Of all the social networks businesses use to market themselves, LinkedIn (a Facebook for the professional community) has perhaps seen the greatest transformation in recent years. Users (industry leaders included) who would once use LinkedIn intermittently are now embracing the platform in full as a place to communicate and share content.
This second wind has made LinkedIn more than just a place to endorse your coworkers and list personal achievements. It’s now a place of bustling conversation and engagement within industry circles, where ideas flow freely and circulate like wildfire.
Translating this into inbound marketing terms, the site has become a viable marketplace with broad, untapped potential. How did this happen? More importantly, what does it mean for your business and your social marketing strategy?
The Rebirth of LinkedIn
The resurgence of LinkedIn can best be attributed to the launch of their Influencers and Pulse programs, in 2012 and 2014, respectively. These services provide channels for industry leaders and businesses to share ideas with consumers directly, based on interest, industry and ongoing trends.
As stated by LinkedIn “Influencer” and HubSpot co-founder, Dharmesh Shah, in his LinkedIn post on the Influencers program:
Pulse’s newsfeed format and channel options create the perfect environment for user engagement, and reward businesses and industry thought leaders that use it to distribute stimulating content.
Pulse was essentially introduced to support content distribution, and allows businesses to post blog articles and other content directly from their websites (as in, you can publish your blog posts directly to LinkedIn, as opposed to copying and reformatting content for the site).
Note: when we say “stimulating content,” we mean that the content you post on LinkedIn and within LinkedIn circles should be entirely fluff-free. Ditch the pitch, and instead focus on sparking conversation and informing your audience. LinkedIn is a conversational platform, not a marketing platform.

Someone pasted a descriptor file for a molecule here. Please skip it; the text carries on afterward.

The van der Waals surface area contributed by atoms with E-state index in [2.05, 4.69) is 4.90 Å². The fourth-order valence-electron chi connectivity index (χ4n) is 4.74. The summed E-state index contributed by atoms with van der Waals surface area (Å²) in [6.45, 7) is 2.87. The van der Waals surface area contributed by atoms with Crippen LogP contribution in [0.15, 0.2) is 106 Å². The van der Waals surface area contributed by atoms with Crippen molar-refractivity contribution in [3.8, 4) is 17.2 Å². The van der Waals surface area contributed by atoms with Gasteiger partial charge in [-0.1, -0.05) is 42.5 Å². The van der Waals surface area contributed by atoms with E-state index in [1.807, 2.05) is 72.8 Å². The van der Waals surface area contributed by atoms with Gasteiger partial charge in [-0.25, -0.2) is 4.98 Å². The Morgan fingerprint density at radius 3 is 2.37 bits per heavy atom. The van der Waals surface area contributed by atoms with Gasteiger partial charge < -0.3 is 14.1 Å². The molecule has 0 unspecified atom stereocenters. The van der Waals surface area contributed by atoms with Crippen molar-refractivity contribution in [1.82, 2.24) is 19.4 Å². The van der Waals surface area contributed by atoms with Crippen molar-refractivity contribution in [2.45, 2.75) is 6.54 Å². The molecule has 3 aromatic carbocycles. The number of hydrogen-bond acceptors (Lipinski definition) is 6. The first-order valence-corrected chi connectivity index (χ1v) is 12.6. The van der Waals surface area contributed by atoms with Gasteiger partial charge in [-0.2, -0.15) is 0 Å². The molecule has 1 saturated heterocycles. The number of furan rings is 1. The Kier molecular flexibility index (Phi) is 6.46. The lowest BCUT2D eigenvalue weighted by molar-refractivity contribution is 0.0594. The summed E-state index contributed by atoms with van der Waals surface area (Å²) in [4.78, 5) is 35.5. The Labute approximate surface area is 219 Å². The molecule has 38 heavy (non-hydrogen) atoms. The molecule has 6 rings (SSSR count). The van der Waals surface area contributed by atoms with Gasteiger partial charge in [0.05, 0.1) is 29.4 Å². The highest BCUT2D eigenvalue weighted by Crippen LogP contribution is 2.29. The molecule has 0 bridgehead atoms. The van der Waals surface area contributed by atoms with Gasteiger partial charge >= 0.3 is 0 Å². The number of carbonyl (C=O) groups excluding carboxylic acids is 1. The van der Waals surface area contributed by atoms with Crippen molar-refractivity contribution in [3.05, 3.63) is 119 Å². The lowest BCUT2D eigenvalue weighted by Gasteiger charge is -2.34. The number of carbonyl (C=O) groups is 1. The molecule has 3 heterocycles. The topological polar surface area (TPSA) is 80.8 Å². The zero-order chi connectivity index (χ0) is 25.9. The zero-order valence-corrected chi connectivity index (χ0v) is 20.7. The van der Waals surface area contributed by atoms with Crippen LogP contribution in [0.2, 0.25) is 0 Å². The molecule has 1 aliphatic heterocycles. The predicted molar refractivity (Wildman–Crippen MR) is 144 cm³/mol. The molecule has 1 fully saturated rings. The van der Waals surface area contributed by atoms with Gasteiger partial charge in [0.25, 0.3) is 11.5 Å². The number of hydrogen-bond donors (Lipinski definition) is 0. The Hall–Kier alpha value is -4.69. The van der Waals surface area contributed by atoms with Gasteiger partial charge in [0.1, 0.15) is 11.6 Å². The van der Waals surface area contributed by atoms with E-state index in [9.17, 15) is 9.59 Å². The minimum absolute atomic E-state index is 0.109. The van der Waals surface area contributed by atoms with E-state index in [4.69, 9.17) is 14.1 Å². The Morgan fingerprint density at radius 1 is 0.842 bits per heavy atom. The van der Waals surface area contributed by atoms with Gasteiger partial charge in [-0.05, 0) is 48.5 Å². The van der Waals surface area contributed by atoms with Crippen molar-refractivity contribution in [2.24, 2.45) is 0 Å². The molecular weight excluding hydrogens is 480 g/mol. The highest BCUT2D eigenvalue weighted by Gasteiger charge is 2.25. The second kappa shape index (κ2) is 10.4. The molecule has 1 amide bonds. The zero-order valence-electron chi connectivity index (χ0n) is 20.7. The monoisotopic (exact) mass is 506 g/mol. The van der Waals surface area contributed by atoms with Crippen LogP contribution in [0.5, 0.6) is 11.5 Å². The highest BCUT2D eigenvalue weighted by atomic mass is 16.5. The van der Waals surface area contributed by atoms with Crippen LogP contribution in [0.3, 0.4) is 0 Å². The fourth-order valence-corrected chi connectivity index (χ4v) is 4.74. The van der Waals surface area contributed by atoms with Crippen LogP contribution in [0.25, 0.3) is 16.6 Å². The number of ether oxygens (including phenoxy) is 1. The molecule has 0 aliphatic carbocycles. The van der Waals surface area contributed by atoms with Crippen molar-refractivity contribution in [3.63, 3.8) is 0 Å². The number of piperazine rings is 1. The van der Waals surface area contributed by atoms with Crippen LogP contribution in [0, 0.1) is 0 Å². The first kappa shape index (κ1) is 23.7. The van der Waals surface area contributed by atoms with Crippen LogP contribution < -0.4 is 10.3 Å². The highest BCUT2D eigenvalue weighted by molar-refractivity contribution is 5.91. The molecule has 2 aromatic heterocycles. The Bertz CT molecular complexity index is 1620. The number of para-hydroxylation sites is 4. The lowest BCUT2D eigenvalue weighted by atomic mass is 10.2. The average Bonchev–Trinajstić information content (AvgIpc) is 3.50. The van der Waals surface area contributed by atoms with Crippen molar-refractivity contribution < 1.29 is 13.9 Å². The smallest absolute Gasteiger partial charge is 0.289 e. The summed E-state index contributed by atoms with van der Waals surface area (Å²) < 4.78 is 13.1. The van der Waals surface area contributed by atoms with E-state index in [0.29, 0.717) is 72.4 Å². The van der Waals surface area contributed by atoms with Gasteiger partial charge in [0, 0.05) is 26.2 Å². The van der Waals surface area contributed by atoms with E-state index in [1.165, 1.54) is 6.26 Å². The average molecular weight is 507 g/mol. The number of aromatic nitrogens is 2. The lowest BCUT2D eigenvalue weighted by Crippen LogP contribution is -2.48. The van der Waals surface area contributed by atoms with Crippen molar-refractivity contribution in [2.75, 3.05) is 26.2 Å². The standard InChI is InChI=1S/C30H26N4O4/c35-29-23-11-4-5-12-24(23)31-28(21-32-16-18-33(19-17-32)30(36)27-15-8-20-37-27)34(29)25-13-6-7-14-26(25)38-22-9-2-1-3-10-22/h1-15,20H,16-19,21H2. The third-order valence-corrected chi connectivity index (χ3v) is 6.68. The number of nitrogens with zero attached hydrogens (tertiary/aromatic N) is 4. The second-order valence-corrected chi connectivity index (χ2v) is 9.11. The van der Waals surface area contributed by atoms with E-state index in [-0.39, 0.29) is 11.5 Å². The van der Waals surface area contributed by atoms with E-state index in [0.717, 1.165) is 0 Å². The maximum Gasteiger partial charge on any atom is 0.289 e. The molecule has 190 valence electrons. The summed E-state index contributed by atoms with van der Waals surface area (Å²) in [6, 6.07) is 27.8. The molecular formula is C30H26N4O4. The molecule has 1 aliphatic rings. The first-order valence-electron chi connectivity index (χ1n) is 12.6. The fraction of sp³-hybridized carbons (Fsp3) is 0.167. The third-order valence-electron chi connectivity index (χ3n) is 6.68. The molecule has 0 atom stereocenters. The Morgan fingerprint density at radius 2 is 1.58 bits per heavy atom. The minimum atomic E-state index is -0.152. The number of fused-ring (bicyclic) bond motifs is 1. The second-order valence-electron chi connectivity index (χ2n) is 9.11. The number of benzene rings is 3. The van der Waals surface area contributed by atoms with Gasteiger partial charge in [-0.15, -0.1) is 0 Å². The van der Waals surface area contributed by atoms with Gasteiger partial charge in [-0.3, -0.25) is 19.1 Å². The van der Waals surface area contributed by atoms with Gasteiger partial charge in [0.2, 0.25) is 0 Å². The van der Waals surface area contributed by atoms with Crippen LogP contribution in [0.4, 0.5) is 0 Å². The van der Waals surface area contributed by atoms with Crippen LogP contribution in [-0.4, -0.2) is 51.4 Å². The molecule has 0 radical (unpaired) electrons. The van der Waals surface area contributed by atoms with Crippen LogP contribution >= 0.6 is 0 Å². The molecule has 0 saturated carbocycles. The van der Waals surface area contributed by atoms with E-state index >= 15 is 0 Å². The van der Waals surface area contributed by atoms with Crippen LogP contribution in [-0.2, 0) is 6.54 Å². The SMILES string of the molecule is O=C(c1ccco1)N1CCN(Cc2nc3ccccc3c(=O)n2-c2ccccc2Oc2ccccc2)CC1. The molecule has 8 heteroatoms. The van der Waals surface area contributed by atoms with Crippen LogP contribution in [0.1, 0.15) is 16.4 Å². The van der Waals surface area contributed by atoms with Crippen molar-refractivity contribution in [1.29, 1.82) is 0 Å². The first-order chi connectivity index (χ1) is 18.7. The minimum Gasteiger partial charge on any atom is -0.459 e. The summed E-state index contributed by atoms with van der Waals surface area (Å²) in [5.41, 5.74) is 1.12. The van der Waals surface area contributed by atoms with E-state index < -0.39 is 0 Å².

The shift from self-promotional content/company bios to trending ideas and conversation have given LinkedIn new life, and drawn back its estranged user base by the millions. This has made the platform one of the strongest social tools businesses can use to engage with consumers and industry thought leaders alike.
LinkedIn and Content Strategy
To be frank, LinkedIn’s Influencer and Pulse programs are a huge deal for businesses currently using the platform. For any piece of content your business posts on LinkedIn (we mean any, whether it’s a blog post, offer from your website or a direct post on LinkedIn), your followers are sent a notification instantaneously.
For content posted on other social sites, such as Twitter and Facebook, views are dependent on users scrolling past your post. LinkedIn notifies followers directly when tracked businesses and professionals in their industry publish new content. The concept here, made a reality by the Influencer and Pulse programs, is to keep users informed on what thought leaders in their circles are saying, and invite them to discuss content in an open, social forum.
The best strategy for businesses using LinkedIn is to immerse themselves within circles and networks on the platform, and publish quality content relevant to those users. Once you post, all of your followers are notified via Pulse; this boosts not just content distribution, but active engagement amongst your audience.
LinkedIn has changed from the professional’s social network to a bustling content distribution channel. Users love it because they receive real-time notifications on what businesses and leaders in their industry are saying; businesses embrace the platform as it encourages engagement in a way that other social sites fall short of.
LinkedIn’s content programs, Influencers and Pulse, have made the site one of the most powerful distribution platforms for businesses looking to expand their reach on social media.